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Hi all,

I'm just after some advice on my clutch troubles, before I go pulling it to pieces...

My VBB's clutch cable snapped whilst out riding, I was able to pull over pretty fast. I then replaced the inner & outer cable and once it was adjusted to where I think should be right, it doesn't quite perform how I'd expect: When releasing the clutch handle (engaging the clutch) it begins to engage normally, to a point where I can have the bike moving as though I was riding the clutch but when the clutch handle is released totally it doesn't engage but remains where it was. The handle can than be pushed forward and the clutch engages fully and can be ridden like so. I've experimented with tightening & loosening the cable but the issue is fairly consistent. This obviously isn't normal... Since other than this it is operating normally I'm thinking it could be the clutch springs? I've never pulled the clutch off before and would be happy to give it a go myself but I'd like to go in with my eyes open!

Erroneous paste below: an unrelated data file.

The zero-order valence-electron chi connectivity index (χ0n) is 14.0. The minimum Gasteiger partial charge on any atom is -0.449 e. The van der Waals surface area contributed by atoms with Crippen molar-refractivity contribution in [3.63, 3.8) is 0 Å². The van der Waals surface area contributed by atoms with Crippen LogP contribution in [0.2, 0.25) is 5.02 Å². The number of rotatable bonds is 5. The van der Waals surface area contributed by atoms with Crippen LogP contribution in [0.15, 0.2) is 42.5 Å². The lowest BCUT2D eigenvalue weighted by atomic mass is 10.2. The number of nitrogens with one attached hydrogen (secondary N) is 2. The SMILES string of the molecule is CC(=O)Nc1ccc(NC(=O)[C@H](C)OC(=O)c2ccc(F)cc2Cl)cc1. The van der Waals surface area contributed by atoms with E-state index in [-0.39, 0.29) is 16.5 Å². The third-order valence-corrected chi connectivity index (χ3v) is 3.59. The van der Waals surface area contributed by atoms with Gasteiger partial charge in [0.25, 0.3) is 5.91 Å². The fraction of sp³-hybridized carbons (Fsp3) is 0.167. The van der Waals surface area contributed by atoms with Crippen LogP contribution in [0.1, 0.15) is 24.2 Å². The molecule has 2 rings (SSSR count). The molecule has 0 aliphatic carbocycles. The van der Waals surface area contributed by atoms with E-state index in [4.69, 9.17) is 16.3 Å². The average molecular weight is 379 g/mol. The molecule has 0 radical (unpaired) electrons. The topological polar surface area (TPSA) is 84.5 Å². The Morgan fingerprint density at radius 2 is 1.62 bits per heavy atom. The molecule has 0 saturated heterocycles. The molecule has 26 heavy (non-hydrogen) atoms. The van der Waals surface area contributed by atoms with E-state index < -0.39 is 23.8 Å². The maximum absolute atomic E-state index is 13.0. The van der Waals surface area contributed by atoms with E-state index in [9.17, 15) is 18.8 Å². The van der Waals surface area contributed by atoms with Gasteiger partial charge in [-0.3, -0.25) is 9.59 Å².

Any advice would be great! Thanks.

Cheers.
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Quick question, did the clutch operate normally before the cable snapped.If so I think you may have pinched the cable upon reinstallation. Maybe. If this is not the case get a clutch puller before you start, it will save lots of headaches. They can be bought reasonably from Scooterworks.
Good luck.
jiro from sapporo
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Before you go about rebuilding the clutch, see if you can move the clutch arm itself (i.e. the one under the scoot, not the lever at the headset). Does it seem to bind?

As jiro pointed out, it may just be a snagging cable.

Rule out the easy stuff first.